Original text by Lunettes Rouges, translation by Miss XS
In a little opulent village nestled between Rhine and Neckar, the Ursula Blickle Foundation presented a monographic exhibition of works by the Israeli photographer, Miki Kratsman for the first time ever in Europe (it was until April 17th). Walking through the door, you pass from the calm German countryside enlivened by the first colours of spring, to a sorry and desperately dry universe aptly translated in the black and white of his photographs, the aridness of the Neguev Desert. Here live thousands of Bedouins, Israeli citizens whose villages are not ‘recognised’ by the State of Israel and are thus frequently razed by the army, in order for their ancestral land to be appropriated by the United Jewish Fund for the plantation of trees in recreational parks or by Jewish settlers avid of new land. Ahlam Shibli, a native of this region, showed us those who submit to the new order, who earn their quietness and their integration into society by becoming Trackers for the army (one thinks of the Harkis in Algeria or of the Amerindian Scouts, helpers of the conquest of the Wild West : they fight their brothers on the side of the colonial power, yet they remain always second-rate citizens). Miki Kratsman shows the others, those who attempted resistance, who came back, who hung on, who refused deportation and regrouping. For him (a key figure of Israeli photography and the director of the department of photography at the Bezalel school, as well as a photographer for Haaretz), it is imperative to witness and conserve the fugacious traces of this presence of the Bedouins before they are erased, deliberately eliminated. Nothing or next to nothing remains of the Amerindians or Aborigines before their genocide; nearly not a single image of the central European schtetls before the Shoah; no longer are there any traces of the Palestinian Arab villages destroyed during the Nakba in 1948, neither ruins nor memorial plaques or even a single photograph. So, in order to avoid the negation of the Bedouins of Neguev, a world which tomorrow will not exist anymore, Miki Kratsman and a few others want to be witnesses. Here, we see only the beginning stages of a very long project, the fruits of his first one-month stay in a village under destruction.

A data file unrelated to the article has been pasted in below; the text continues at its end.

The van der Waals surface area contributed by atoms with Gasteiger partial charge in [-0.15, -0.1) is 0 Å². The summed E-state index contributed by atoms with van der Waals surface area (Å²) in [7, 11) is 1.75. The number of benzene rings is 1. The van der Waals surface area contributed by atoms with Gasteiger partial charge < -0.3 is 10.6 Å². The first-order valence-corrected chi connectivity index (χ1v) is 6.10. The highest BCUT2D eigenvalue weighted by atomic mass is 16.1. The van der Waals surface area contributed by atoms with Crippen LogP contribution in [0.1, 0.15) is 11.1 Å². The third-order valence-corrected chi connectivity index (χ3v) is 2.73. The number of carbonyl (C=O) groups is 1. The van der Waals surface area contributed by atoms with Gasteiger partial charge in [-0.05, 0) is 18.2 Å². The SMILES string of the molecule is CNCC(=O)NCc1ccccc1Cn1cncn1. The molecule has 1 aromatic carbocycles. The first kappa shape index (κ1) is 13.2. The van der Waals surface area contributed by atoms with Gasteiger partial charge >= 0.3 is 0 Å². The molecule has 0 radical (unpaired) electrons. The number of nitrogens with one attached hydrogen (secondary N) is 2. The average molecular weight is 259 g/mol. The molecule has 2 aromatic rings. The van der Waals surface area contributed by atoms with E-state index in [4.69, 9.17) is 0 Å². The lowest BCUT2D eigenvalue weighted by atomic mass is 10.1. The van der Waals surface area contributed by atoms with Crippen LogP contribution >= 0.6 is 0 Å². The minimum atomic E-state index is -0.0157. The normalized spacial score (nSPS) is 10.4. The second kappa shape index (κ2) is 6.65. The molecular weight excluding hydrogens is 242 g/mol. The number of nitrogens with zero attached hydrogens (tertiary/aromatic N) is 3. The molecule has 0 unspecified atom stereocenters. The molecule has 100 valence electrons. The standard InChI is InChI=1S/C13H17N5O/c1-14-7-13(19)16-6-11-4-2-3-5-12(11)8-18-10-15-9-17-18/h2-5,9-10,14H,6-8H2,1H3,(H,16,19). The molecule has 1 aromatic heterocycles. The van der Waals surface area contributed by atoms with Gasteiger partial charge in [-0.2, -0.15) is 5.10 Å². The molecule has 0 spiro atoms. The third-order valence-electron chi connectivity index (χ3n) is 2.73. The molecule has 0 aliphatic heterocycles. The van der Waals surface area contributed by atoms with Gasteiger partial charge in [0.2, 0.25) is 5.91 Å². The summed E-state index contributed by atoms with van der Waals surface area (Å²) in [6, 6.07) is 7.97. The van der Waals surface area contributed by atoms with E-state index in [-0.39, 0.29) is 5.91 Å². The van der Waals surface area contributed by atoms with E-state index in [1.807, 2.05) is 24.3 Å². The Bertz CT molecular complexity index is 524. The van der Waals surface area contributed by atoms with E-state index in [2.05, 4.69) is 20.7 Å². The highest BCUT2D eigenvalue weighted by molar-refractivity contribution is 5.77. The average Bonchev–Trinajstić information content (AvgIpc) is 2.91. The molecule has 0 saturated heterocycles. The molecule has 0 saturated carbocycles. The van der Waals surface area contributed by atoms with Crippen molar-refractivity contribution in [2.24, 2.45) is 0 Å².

There are two types of photography: some show ruins, little trivial dumps of stones, flooring, tarpaulin, beams, scrap iron, residues of habitats that were themselves made wit scrappy bits and pieces. In the desert landscape, under the overwhelming light, the detritus would mean nothing if we didn’t know, if we didn’t point the finger at what happened: the men and women who lived here have been chased out of their own homes. This aesthetic of the ruins questions the role of photography itself, as an index and a sign of mourning.
The other series is made up of the portraits of inhabitants of a neighbouring village on the eve of their expulsion. These were taken in an improvised studio: the men in front of a white fabric, proud and calm outcasts; one of them in traditional attire, the others in their everyday wear, this one sporting a shirt stained with oil. Maintaining a little bit of distance, they pose standing straight in front of the camera with their arms dangling on either side. Their gazes are terrible; they are looks of suffering or resignation but also of resilience and eternity.